Inspiration from Chaitra
By Vishwanthar on General
April 30, 2022
Chaitra, my elder Brother, has been coming to the gym since the day I opened it. He had a herniated disc for a long time and the reason was unknown. The manipulative anxiety demanded him to go for a surgery. He had imagined that the surgery would quickly fix his troubled back. Unfortunately, he ended up being stiff for life after the surgery. The surgeon didn’t recommend physiotherapy after the surgery. However, I now strongly believe that after surgery, it is immensely important to rehabilitate the area that was operated on.
Instead of going to a sports physiotherapist he chose to come to the gym in order to rehabilitate his injured back. And indeed he gained significant strength. For example, he was deadlifting close to 100 pounds on the trap bar. However, a still more grievous injury awaited him. This happened at the gym while he was deadlifting. He was trying to lift heavy weights using an improper manner. (The surgery had resulted in unacceptable stiffness in his hamstrings.) Eventually that lead to his downfall. I remember warning him–but he went ahead and injured his back. It is a strong reminder to me. Whenever I see anyone lifting heavy weights I am very cautious about their form. If their technique is questionable, I don’t hesitate to tell them to stop and to decrease the weight. I insist that my gym clients never compare themselves with others and that they should not get carried away by what others are trying to achieve. Each one should write their own story rather than blindly imitating others.
I believe those were the darkest days of my brother’s life. He stopped coming to the gym and wouldn’t venture out of the house. After a few months I was very anxious and went to check on him. That moment was heartbreaking and shook me to the core. I saw a lifeless and clueless man sitting on a chair looking lost. I couldn’t hold back my tears, losing the pillar of my life scared me. I immediately took him to an orthopaedician who recommended an MRI. As expected, the herniation appeared again. A second surgery was never my brother’s option. He had to look at other ways to deal with it. He finally thought the sanest solution would be rehabilitation instructed by a sports physio. As expected, the physiotherapy tremendously helped him. However, I continually reminded that the recovery would happen at a snail’s pace and kept reminding him. Indeed the recovery was dead slow and there where days were he would be lost in utter negativity. Fortunately, he has now realized the psychosomatic nature of the ailment and tackles the situation practically.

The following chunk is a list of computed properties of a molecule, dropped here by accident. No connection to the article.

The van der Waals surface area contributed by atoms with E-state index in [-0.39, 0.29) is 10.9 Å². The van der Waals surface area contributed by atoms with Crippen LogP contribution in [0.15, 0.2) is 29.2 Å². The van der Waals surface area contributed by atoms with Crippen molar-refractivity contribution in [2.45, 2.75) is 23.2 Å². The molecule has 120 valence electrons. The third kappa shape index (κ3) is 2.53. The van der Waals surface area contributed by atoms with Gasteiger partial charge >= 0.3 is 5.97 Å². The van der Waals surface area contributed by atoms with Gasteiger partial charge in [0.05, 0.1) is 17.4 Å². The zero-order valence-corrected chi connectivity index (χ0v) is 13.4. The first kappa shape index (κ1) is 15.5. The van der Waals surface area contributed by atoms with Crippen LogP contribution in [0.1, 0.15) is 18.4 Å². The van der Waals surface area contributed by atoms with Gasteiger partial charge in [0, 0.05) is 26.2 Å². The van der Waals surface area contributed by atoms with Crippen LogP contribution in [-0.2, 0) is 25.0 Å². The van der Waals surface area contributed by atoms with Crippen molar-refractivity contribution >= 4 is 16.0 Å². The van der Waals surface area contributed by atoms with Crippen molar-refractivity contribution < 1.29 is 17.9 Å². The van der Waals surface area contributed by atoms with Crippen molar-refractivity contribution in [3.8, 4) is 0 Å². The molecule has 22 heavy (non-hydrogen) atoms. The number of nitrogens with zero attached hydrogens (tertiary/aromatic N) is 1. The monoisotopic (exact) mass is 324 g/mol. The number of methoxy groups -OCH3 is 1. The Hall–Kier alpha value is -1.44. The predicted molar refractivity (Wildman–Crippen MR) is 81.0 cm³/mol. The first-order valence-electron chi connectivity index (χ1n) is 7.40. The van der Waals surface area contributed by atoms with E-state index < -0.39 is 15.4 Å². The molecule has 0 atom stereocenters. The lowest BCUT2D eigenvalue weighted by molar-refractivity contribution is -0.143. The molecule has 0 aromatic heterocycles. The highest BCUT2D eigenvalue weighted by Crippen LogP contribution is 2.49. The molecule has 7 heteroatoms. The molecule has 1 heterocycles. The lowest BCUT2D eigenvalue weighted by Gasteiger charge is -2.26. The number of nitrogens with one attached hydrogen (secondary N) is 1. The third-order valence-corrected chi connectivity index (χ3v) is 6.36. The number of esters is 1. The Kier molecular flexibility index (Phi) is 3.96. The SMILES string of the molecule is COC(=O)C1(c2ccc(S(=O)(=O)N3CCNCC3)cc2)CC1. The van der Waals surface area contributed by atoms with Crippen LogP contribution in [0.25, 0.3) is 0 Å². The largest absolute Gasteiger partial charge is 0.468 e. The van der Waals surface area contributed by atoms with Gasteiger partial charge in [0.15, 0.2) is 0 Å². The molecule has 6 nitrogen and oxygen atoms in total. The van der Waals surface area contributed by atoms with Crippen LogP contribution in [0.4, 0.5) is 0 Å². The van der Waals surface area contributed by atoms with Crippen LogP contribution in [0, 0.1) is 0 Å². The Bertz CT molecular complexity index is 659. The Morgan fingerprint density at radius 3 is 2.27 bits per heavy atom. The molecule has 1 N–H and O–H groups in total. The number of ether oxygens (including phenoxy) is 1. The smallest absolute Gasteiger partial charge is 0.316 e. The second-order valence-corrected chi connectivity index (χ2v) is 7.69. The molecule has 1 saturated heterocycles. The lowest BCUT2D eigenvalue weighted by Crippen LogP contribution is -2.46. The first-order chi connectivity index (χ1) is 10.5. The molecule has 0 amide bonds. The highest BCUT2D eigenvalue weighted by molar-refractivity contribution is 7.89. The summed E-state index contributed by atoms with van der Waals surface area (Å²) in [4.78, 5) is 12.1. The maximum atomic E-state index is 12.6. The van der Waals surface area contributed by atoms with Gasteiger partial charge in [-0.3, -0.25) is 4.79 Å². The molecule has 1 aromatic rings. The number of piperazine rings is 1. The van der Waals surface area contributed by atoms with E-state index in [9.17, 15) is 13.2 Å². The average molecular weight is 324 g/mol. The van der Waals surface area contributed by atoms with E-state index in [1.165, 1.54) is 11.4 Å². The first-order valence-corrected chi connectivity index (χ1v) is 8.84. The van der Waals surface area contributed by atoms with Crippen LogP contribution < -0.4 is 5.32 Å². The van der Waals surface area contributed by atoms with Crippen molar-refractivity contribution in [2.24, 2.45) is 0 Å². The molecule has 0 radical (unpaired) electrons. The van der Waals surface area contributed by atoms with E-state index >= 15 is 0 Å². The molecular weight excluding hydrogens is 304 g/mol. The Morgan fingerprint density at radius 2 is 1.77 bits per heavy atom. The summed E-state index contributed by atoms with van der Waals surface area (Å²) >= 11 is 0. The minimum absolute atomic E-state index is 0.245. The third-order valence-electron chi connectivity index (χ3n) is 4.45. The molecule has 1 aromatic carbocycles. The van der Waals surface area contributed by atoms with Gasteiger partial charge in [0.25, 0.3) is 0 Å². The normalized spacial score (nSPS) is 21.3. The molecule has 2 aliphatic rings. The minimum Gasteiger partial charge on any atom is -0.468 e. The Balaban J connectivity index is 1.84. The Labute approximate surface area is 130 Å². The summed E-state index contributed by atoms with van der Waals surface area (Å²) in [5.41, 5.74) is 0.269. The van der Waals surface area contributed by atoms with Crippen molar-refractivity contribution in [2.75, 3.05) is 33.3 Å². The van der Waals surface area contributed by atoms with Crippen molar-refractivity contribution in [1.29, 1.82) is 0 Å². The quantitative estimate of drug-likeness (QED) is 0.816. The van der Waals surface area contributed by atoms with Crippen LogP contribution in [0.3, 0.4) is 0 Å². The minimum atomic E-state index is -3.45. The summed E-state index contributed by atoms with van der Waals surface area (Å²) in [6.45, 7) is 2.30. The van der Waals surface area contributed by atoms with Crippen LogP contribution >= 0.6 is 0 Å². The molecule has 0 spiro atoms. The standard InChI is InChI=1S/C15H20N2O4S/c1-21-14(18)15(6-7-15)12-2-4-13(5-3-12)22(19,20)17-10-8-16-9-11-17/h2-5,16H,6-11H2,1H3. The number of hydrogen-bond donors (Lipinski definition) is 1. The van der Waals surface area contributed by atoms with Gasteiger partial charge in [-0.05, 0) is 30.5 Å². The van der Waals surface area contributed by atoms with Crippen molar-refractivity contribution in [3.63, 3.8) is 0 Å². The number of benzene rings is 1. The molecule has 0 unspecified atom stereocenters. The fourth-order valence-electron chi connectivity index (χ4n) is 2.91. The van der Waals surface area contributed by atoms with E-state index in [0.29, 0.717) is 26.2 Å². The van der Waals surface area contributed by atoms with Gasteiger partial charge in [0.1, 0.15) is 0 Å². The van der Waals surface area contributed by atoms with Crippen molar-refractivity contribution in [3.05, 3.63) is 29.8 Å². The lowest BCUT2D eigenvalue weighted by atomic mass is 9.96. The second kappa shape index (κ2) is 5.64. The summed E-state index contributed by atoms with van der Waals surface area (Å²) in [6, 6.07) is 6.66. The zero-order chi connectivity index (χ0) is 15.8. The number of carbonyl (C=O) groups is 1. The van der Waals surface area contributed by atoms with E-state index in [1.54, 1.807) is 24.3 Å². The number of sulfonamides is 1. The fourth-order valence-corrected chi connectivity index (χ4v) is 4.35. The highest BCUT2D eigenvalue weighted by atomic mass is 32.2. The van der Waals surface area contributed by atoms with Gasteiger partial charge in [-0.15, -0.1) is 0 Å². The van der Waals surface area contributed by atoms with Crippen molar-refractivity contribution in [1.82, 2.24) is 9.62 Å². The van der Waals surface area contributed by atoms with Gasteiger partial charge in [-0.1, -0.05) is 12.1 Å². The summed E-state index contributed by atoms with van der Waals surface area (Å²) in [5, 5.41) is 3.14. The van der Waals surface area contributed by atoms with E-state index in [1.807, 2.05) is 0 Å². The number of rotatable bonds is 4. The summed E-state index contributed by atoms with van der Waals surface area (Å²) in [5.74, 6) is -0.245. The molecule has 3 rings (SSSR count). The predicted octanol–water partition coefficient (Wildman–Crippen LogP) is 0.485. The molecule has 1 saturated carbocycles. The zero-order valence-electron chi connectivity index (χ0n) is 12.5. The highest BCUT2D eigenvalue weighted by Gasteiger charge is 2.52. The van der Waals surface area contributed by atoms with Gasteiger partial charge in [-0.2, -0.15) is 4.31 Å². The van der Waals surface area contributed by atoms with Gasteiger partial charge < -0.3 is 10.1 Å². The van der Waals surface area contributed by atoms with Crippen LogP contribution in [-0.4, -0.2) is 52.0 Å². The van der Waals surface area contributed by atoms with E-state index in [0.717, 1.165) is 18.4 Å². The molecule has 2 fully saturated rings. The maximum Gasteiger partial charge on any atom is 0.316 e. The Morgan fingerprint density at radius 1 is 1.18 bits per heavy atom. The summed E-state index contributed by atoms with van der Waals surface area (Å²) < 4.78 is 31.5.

On the flipside of being marred by a serious injury, he led a passionate life. Although he was employed by a software company as a system analyst, he was an ardent wildlife photographer. I was envious when I saw him venture into the forests of Bandipur. (I love visiting forests, and my brother frequented them every weekend. That irked me.) He has an exceptional ability in identifying birds, butterflies, snakes and mammals. Any doubts I have on identifying wildlife on my farm, he is my reference book. I am a curious bird watcher, and he helps me distinguish them. He has also contributed several articles in Sanctuary Asia magazine, which is a leading magazine on wildlife and conservation. He has also contributed photos in a book entitled Mammals of India. Above all, the two of us are impaired with the same degenerative genetic disorder— cerebellar ataxia that troubles our wellbeing. (Stop gaping at us in the gym if this is new information to you. We don’t like being watched.)
Now, when I see him attempt full range squats and try the deadlift with custom-made equipment, it is extremely reassuring. His undying pursuit to improve his back strength is commendable. His brave life story is an excellent reminder that we should never budge, no matter what. He has stood the test of time. I am proud of him for not having succumbed and for taking the challenges in stride.
When the going gets tough, the tough get going.